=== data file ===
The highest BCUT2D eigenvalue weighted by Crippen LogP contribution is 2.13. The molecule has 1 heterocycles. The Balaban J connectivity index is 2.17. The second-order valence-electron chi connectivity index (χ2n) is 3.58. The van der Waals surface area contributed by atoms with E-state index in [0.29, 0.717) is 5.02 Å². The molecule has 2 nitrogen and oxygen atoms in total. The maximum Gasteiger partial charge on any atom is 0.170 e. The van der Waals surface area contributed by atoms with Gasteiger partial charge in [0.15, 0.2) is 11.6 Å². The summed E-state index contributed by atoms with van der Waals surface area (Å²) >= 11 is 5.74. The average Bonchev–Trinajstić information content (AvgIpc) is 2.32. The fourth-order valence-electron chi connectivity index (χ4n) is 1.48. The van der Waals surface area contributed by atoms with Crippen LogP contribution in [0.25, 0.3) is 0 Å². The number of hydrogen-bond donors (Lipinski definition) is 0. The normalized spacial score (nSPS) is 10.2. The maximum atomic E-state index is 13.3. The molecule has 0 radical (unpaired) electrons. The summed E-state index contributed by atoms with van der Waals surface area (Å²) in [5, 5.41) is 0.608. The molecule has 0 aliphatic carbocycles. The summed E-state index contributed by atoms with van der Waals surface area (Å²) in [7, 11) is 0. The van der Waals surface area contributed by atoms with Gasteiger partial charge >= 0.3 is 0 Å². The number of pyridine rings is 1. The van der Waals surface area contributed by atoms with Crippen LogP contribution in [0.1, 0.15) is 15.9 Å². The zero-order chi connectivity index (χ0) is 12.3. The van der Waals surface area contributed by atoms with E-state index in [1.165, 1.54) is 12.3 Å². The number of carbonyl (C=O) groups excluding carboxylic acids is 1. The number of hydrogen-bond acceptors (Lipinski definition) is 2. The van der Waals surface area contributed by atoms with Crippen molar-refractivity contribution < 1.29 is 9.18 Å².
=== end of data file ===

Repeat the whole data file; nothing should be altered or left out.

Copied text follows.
The highest BCUT2D eigenvalue weighted by Crippen LogP contribution is 2.13. The molecule has 1 heterocycles. The Balaban J connectivity index is 2.17. The second-order valence-electron chi connectivity index (χ2n) is 3.58. The van der Waals surface area contributed by atoms with E-state index in [0.29, 0.717) is 5.02 Å². The molecule has 2 nitrogen and oxygen atoms in total. The maximum Gasteiger partial charge on any atom is 0.170 e. The van der Waals surface area contributed by atoms with Gasteiger partial charge in [0.15, 0.2) is 11.6 Å². The summed E-state index contributed by atoms with van der Waals surface area (Å²) >= 11 is 5.74. The average Bonchev–Trinajstić information content (AvgIpc) is 2.32. The fourth-order valence-electron chi connectivity index (χ4n) is 1.48. The van der Waals surface area contributed by atoms with Crippen LogP contribution in [0.25, 0.3) is 0 Å². The number of hydrogen-bond donors (Lipinski definition) is 0. The normalized spacial score (nSPS) is 10.2. The maximum atomic E-state index is 13.3. The molecule has 0 radical (unpaired) electrons. The summed E-state index contributed by atoms with van der Waals surface area (Å²) in [5, 5.41) is 0.608. The molecule has 0 aliphatic carbocycles. The summed E-state index contributed by atoms with van der Waals surface area (Å²) in [7, 11) is 0. The van der Waals surface area contributed by atoms with Gasteiger partial charge >= 0.3 is 0 Å². The number of pyridine rings is 1. The van der Waals surface area contributed by atoms with Crippen LogP contribution in [0.1, 0.15) is 15.9 Å². The zero-order chi connectivity index (χ0) is 12.3. The van der Waals surface area contributed by atoms with E-state index in [1.165, 1.54) is 12.3 Å². The number of carbonyl (C=O) groups excluding carboxylic acids is 1. The number of hydrogen-bond acceptors (Lipinski definition) is 2. The van der Waals surface area contributed by atoms with Crippen molar-refractivity contribution < 1.29 is 9.18 Å².